Fans of "Whose Line is it Anyway?" or "Drew Carey's Improv-A-Ganza" can see students trying their hand at improvisational comedy this weekend in Hilliard.

Fans of “Whose Line is it Anyway?” or “Drew Carey’s Improv-A-Ganza” can see students trying their hand at improvisational comedy this weekend in Hilliard.

At 7 p.m. Friday, Oct. 28, the “Central Ohio Improvisational Comedy Competition” will take place at Davidson High School. For about two hours, teams of three to five students will attempt to best one another in a number of short-form (usually three minutes or less) improvisational comedy games, with the audience participating and selecting the winner.

An example of a game is the “alphabet scene.” Starting with “A,” each line spoken must start with the next letter of the alphabet, ending with “Z.” Another is “options.” During a scene, the actors are told to freeze at different times, and the audience is asked to provide information that the actors have to immediately use in the scene.

And then there’s the “superhero eulogy,” where actors pay their last respects by talking about how the hero developed his/her superpower, their arch-villain and demise.

Trace Crawford, drama director at Davidson, will host the contest for the 12th year. He said he comes up with a list of possible games for each round, and rolls a large die on stage to randomly choose the game.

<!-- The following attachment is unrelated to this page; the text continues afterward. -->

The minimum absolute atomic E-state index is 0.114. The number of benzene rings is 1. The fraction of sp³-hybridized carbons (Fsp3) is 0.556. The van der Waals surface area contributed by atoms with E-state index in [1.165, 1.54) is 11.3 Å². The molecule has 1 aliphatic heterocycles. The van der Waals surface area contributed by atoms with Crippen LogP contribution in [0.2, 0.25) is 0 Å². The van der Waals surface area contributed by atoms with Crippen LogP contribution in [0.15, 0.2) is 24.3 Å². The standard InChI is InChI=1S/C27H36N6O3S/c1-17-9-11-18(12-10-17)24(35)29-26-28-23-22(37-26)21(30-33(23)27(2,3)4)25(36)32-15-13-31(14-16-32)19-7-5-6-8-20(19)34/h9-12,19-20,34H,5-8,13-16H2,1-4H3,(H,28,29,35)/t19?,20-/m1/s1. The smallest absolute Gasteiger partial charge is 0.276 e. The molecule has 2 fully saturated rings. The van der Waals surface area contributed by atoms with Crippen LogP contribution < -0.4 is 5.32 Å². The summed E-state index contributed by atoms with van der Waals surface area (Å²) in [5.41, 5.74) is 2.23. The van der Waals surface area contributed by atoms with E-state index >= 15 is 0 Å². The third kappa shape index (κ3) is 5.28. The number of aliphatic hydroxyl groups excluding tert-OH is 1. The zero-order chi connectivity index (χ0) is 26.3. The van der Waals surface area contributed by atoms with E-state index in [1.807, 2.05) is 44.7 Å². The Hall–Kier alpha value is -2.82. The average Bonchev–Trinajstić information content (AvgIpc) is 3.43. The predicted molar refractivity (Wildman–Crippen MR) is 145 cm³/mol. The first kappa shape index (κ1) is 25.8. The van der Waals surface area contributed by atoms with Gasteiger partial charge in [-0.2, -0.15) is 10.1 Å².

Along with providing bits for the actors and voting, the audience also serves as censors. For example, if something inappropriate is said or done during a scene, they will make a gesture, and the actor(s) must wear a brown paper bag over their head to finish the scene. And if a scene is dragging, another audience gesture results in a quick finish.

The top three teams compete in the final round in a game called “party quirks.” A player goes offstage, and the remaining players are given an occupation or an attribute. The returning player has to guess what those are during a scene.

Davidson will likely have two or three teams drawn from its 25-member troupe in the contest; Bradley will participate, as will Walnut Ridge. Other teams from across the state have been invited, but as is the nature of improvisation, Crawford said, he usually doesn’t know how many teams will show up until the event starts.

“It is very challenging,” Crawford said. “A lot of groups, the more they practice the more comfortable they get doing it. Once you’re not thinking about the rules anymore, you’re free to be creative.

“The big thing with improvisation is that you always have to agree with your other players that are up on stage. The worst thing you can do is say, ‘Let’s go to the mall,’ and the next person says no.

“I call it ‘agree and embellish’: You agree with whatever the situation is, but then you add a little more information and take it in an unexpected place. A lot of times that ends up being something very funny.”

Admission is $5. There will be other competitions in March and May 2012.